Wednesday, July 27, 2016

THE GILDED YEARS by Karen Tanabe


“Tanabe immerses the reader in a world of romance and manners, but also leaves you gripping the edge of your seat…An elegant and extremely gratifying imagining of one remarkable woman's life.” —USA TODAY

Since childhood, Anita Hemmings has longed to attend the country’s most exclusive school for women, Vassar College. Now, a bright, beautiful senior in the class of 1897, she is hiding a secret that would have banned her from admission: Anita is the only African-American student ever to attend Vassar. With her olive complexion and dark hair, this daughter of a janitor and descendant of slaves has successfully passed as white, but now finds herself rooming with Louise “Lottie” Taylor, the scion of one of New York’s most prominent families. Though Anita has kept herself at a distance from her classmates, Lottie’s sphere of influence is inescapable, her energy irresistible, and the two become fast friends. Pulled into her elite world, Anita learns what it’s like to be treated as a wealthy, educated white woman—the person everyone believes her to be—and even finds herself in a heady romance with a moneyed Harvard student. It’s only when Lottie becomes infatuated with Anita’s brother, Frederick, whose skin is almost as light as his sister’s, that the situation becomes particularly perilous. And as Anita’s college graduation looms, those closest to her will be the ones to dangerously threaten her secret. Set against the vibrant backdrop of the Gilded Age, an era when old money traditions collided with modern ideas, Tanabe has written an unputdownable and emotionally compelling story of hope, sacrifice, and betrayal—and a gripping account of how one woman dared to risk everything for the chance at a better life.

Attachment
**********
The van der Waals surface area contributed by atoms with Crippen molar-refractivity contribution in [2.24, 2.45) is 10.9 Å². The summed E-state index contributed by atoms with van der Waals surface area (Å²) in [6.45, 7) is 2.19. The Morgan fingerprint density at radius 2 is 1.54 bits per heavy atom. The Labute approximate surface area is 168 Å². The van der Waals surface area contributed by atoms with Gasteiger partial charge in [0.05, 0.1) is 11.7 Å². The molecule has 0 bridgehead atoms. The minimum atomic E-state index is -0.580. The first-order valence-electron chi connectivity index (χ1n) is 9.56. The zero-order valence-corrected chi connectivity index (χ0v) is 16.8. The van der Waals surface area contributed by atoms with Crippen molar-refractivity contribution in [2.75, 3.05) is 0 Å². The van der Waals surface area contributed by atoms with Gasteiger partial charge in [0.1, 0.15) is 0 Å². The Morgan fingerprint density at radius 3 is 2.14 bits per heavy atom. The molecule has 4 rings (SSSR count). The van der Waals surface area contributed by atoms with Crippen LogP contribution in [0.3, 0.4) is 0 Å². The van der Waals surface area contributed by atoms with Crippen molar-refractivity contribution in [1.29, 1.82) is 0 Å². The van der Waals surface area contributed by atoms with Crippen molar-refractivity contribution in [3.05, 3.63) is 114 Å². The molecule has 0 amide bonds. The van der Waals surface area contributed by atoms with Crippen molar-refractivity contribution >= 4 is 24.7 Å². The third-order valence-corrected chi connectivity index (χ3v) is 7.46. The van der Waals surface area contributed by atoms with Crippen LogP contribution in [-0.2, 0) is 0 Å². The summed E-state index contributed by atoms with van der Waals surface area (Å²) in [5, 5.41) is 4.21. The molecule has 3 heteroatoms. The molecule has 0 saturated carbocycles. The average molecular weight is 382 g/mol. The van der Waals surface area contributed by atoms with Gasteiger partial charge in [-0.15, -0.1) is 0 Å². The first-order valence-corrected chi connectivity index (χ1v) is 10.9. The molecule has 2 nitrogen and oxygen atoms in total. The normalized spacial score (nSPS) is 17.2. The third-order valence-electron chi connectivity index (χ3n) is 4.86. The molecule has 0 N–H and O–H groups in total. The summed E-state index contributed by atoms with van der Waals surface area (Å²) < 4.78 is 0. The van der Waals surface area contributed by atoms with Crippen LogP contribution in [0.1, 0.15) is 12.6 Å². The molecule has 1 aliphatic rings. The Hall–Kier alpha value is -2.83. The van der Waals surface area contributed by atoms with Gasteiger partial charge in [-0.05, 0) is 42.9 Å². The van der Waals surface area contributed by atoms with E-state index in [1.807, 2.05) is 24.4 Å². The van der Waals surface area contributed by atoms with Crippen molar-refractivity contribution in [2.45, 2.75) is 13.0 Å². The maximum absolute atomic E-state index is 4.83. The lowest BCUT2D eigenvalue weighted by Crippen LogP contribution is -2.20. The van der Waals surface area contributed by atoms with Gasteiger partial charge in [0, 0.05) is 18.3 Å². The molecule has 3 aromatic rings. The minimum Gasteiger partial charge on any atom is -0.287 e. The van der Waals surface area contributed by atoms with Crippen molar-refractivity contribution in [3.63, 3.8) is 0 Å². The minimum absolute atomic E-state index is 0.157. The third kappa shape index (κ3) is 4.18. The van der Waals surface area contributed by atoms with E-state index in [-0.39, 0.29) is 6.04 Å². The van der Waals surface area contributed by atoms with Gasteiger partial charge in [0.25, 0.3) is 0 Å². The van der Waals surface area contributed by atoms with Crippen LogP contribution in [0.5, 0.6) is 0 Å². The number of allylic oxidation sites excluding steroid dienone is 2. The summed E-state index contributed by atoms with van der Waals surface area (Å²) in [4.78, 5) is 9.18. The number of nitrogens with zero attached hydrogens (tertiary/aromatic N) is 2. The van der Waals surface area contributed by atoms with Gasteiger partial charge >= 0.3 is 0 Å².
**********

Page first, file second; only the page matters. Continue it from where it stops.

Anita Hemmings looks white, but is partly black. And  in 1894 that fact alone will segregate her from many things, including an education from a prestigious school. So keeping her black heritage a secret, and after taking and passing the entrance exams, she enters Vassar University, her life long dream, despite Vassar's anti-black policy. She struggles to keep her race a secret, even from her white socialite room mate with whom she has developed a close friendship.

This novel explores what it means to be black in a white world and the risks members of the black race faced in thir struggle for equal rights. I could not help but admire the protaganist and her determined, courageous stance to overcome her obstacles. Poignant and heart-wrenching, the plot was gripping as Anita faces danger and is forced to risk all in her aim to keep her secret.

This is a story of contrasts - of rich and poor, of black and white, of educated and uneducated, and of the struggle to survive against insurmountable odds. Thought-provoking, this would me a great read for book clubs!

Thank you to the author and publisher. I received a free copy of this book in exchange for an honest review. Thank you for visiting my blog, http://greathistoricals.blogspot.ca, where the greatest historical fiction is reviewed! For fascinating women of history bios and women's fiction please visit http://www.historyandwomen.com.
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